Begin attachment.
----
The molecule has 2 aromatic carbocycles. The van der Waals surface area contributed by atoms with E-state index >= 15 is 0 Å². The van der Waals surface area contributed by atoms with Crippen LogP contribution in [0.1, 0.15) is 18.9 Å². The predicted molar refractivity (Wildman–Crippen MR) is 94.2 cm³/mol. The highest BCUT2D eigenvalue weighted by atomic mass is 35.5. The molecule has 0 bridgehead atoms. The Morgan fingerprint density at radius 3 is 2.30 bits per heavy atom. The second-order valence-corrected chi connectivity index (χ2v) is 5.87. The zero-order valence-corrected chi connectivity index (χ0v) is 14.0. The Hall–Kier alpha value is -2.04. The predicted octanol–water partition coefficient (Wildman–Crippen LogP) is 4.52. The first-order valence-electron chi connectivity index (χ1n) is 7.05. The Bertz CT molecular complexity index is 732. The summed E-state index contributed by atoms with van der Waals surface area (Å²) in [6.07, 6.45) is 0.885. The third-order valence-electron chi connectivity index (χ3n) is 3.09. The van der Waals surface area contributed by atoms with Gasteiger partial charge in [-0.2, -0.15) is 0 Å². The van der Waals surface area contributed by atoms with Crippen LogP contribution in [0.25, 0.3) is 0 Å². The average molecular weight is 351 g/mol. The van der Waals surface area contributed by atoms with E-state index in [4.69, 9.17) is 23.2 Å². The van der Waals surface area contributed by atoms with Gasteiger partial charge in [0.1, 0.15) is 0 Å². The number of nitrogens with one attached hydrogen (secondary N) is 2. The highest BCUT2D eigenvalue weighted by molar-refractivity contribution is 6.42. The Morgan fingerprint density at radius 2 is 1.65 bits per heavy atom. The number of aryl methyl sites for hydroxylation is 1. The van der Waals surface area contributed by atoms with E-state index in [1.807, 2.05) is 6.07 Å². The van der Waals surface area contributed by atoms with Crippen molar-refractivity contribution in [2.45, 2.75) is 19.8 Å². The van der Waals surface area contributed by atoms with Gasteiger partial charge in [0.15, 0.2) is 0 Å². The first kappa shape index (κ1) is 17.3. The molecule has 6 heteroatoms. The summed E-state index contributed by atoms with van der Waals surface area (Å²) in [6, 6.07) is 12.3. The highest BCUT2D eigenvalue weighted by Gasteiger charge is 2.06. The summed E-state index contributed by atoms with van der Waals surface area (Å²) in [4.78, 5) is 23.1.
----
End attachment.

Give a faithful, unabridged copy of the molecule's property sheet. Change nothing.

The molecule has 2 aromatic carbocycles. The van der Waals surface area contributed by atoms with E-state index >= 15 is 0 Å². The van der Waals surface area contributed by atoms with Crippen LogP contribution in [0.1, 0.15) is 18.9 Å². The predicted molar refractivity (Wildman–Crippen MR) is 94.2 cm³/mol. The highest BCUT2D eigenvalue weighted by atomic mass is 35.5. The molecule has 0 bridgehead atoms. The Morgan fingerprint density at radius 3 is 2.30 bits per heavy atom. The second-order valence-corrected chi connectivity index (χ2v) is 5.87. The zero-order valence-corrected chi connectivity index (χ0v) is 14.0. The Hall–Kier alpha value is -2.04. The predicted octanol–water partition coefficient (Wildman–Crippen LogP) is 4.52. The first-order valence-electron chi connectivity index (χ1n) is 7.05. The Bertz CT molecular complexity index is 732. The summed E-state index contributed by atoms with van der Waals surface area (Å²) in [6.07, 6.45) is 0.885. The third-order valence-electron chi connectivity index (χ3n) is 3.09. The van der Waals surface area contributed by atoms with Gasteiger partial charge in [-0.2, -0.15) is 0 Å². The van der Waals surface area contributed by atoms with Crippen LogP contribution in [0.25, 0.3) is 0 Å². The average molecular weight is 351 g/mol. The van der Waals surface area contributed by atoms with E-state index in [4.69, 9.17) is 23.2 Å². The van der Waals surface area contributed by atoms with Gasteiger partial charge in [0.1, 0.15) is 0 Å². The number of nitrogens with one attached hydrogen (secondary N) is 2. The highest BCUT2D eigenvalue weighted by molar-refractivity contribution is 6.42. The Morgan fingerprint density at radius 2 is 1.65 bits per heavy atom. The number of aryl methyl sites for hydroxylation is 1. The van der Waals surface area contributed by atoms with E-state index in [1.807, 2.05) is 6.07 Å². The van der Waals surface area contributed by atoms with Crippen molar-refractivity contribution in [2.45, 2.75) is 19.8 Å². The van der Waals surface area contributed by atoms with Gasteiger partial charge in [0.15, 0.2) is 0 Å². The first kappa shape index (κ1) is 17.3. The molecule has 6 heteroatoms. The summed E-state index contributed by atoms with van der Waals surface area (Å²) in [6, 6.07) is 12.3. The highest BCUT2D eigenvalue weighted by Gasteiger charge is 2.06. The summed E-state index contributed by atoms with van der Waals surface area (Å²) in [4.78, 5) is 23.1.